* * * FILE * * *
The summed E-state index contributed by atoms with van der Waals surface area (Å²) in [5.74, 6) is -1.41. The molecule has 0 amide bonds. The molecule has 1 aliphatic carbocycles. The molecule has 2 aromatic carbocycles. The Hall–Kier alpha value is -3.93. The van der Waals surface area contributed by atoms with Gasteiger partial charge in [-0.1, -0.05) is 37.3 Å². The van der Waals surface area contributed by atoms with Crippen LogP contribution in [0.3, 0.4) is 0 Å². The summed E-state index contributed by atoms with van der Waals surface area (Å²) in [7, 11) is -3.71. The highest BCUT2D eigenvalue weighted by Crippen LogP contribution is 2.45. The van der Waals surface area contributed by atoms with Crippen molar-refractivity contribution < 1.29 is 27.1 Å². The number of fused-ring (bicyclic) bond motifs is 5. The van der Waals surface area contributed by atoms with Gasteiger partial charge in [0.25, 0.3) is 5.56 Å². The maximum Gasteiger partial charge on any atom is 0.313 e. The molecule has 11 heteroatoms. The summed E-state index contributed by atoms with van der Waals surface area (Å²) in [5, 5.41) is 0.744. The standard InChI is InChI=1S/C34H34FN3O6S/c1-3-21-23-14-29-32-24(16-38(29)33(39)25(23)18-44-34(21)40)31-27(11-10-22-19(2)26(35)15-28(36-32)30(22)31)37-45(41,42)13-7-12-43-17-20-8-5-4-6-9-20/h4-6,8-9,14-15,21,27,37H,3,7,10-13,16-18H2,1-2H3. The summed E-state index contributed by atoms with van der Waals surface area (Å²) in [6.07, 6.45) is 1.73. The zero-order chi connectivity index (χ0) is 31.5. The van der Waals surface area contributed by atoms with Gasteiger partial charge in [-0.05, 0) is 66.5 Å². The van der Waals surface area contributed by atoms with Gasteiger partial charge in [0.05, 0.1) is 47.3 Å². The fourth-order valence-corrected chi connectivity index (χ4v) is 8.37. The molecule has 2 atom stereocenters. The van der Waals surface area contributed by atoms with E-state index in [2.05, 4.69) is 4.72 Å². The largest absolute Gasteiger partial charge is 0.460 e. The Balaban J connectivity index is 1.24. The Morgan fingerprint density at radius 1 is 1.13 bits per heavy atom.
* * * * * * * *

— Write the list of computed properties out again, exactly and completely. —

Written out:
The summed E-state index contributed by atoms with van der Waals surface area (Å²) in [5.74, 6) is -1.41. The molecule has 0 amide bonds. The molecule has 1 aliphatic carbocycles. The molecule has 2 aromatic carbocycles. The Hall–Kier alpha value is -3.93. The van der Waals surface area contributed by atoms with Gasteiger partial charge in [-0.1, -0.05) is 37.3 Å². The van der Waals surface area contributed by atoms with Crippen LogP contribution in [0.3, 0.4) is 0 Å². The summed E-state index contributed by atoms with van der Waals surface area (Å²) in [7, 11) is -3.71. The highest BCUT2D eigenvalue weighted by Crippen LogP contribution is 2.45. The van der Waals surface area contributed by atoms with Crippen molar-refractivity contribution < 1.29 is 27.1 Å². The number of fused-ring (bicyclic) bond motifs is 5. The van der Waals surface area contributed by atoms with Gasteiger partial charge in [0.25, 0.3) is 5.56 Å². The maximum Gasteiger partial charge on any atom is 0.313 e. The molecule has 11 heteroatoms. The summed E-state index contributed by atoms with van der Waals surface area (Å²) in [5, 5.41) is 0.744. The standard InChI is InChI=1S/C34H34FN3O6S/c1-3-21-23-14-29-32-24(16-38(29)33(39)25(23)18-44-34(21)40)31-27(11-10-22-19(2)26(35)15-28(36-32)30(22)31)37-45(41,42)13-7-12-43-17-20-8-5-4-6-9-20/h4-6,8-9,14-15,21,27,37H,3,7,10-13,16-18H2,1-2H3. The summed E-state index contributed by atoms with van der Waals surface area (Å²) in [6.07, 6.45) is 1.73. The zero-order chi connectivity index (χ0) is 31.5. The van der Waals surface area contributed by atoms with Gasteiger partial charge in [-0.05, 0) is 66.5 Å². The van der Waals surface area contributed by atoms with Gasteiger partial charge in [0.05, 0.1) is 47.3 Å². The fourth-order valence-corrected chi connectivity index (χ4v) is 8.37. The molecule has 2 atom stereocenters. The van der Waals surface area contributed by atoms with E-state index in [2.05, 4.69) is 4.72 Å². The largest absolute Gasteiger partial charge is 0.460 e. The Balaban J connectivity index is 1.24. The Morgan fingerprint density at radius 1 is 1.13 bits per heavy atom.